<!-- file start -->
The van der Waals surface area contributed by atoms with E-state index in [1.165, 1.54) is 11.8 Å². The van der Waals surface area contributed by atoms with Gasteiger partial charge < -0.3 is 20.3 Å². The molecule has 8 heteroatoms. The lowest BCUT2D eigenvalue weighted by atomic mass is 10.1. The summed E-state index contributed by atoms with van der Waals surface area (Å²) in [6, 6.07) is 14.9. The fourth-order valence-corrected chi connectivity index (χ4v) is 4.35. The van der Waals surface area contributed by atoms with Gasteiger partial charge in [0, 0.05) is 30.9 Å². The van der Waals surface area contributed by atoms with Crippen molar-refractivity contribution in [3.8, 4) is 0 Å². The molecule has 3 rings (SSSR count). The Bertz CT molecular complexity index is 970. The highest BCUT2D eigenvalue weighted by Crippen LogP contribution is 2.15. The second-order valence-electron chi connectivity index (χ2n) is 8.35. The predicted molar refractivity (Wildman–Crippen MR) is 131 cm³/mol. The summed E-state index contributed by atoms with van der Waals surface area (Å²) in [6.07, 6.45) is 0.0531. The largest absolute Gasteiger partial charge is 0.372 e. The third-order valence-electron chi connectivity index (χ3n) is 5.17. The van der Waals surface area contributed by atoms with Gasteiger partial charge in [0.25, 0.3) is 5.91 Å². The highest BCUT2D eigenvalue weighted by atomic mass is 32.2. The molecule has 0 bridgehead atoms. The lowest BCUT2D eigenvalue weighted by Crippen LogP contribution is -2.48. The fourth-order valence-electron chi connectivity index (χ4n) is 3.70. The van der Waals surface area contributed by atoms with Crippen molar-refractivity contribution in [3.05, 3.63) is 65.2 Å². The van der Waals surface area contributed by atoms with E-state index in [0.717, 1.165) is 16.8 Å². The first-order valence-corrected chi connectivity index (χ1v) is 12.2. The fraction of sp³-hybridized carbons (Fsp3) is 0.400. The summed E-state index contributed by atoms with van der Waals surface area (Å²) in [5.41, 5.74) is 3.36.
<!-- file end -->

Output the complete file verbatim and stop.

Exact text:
The van der Waals surface area contributed by atoms with E-state index in [1.165, 1.54) is 11.8 Å². The van der Waals surface area contributed by atoms with Gasteiger partial charge < -0.3 is 20.3 Å². The molecule has 8 heteroatoms. The lowest BCUT2D eigenvalue weighted by atomic mass is 10.1. The summed E-state index contributed by atoms with van der Waals surface area (Å²) in [6, 6.07) is 14.9. The fourth-order valence-corrected chi connectivity index (χ4v) is 4.35. The van der Waals surface area contributed by atoms with Gasteiger partial charge in [0, 0.05) is 30.9 Å². The van der Waals surface area contributed by atoms with Crippen molar-refractivity contribution in [3.8, 4) is 0 Å². The molecule has 3 rings (SSSR count). The Bertz CT molecular complexity index is 970. The highest BCUT2D eigenvalue weighted by Crippen LogP contribution is 2.15. The second-order valence-electron chi connectivity index (χ2n) is 8.35. The predicted molar refractivity (Wildman–Crippen MR) is 131 cm³/mol. The summed E-state index contributed by atoms with van der Waals surface area (Å²) in [6.07, 6.45) is 0.0531. The largest absolute Gasteiger partial charge is 0.372 e. The third-order valence-electron chi connectivity index (χ3n) is 5.17. The van der Waals surface area contributed by atoms with Gasteiger partial charge in [0.25, 0.3) is 5.91 Å². The highest BCUT2D eigenvalue weighted by atomic mass is 32.2. The molecule has 0 bridgehead atoms. The lowest BCUT2D eigenvalue weighted by Crippen LogP contribution is -2.48. The fourth-order valence-electron chi connectivity index (χ4n) is 3.70. The van der Waals surface area contributed by atoms with Crippen molar-refractivity contribution in [3.05, 3.63) is 65.2 Å². The van der Waals surface area contributed by atoms with E-state index in [0.717, 1.165) is 16.8 Å². The first-order valence-corrected chi connectivity index (χ1v) is 12.2. The fraction of sp³-hybridized carbons (Fsp3) is 0.400. The summed E-state index contributed by atoms with van der Waals surface area (Å²) in [5.41, 5.74) is 3.36.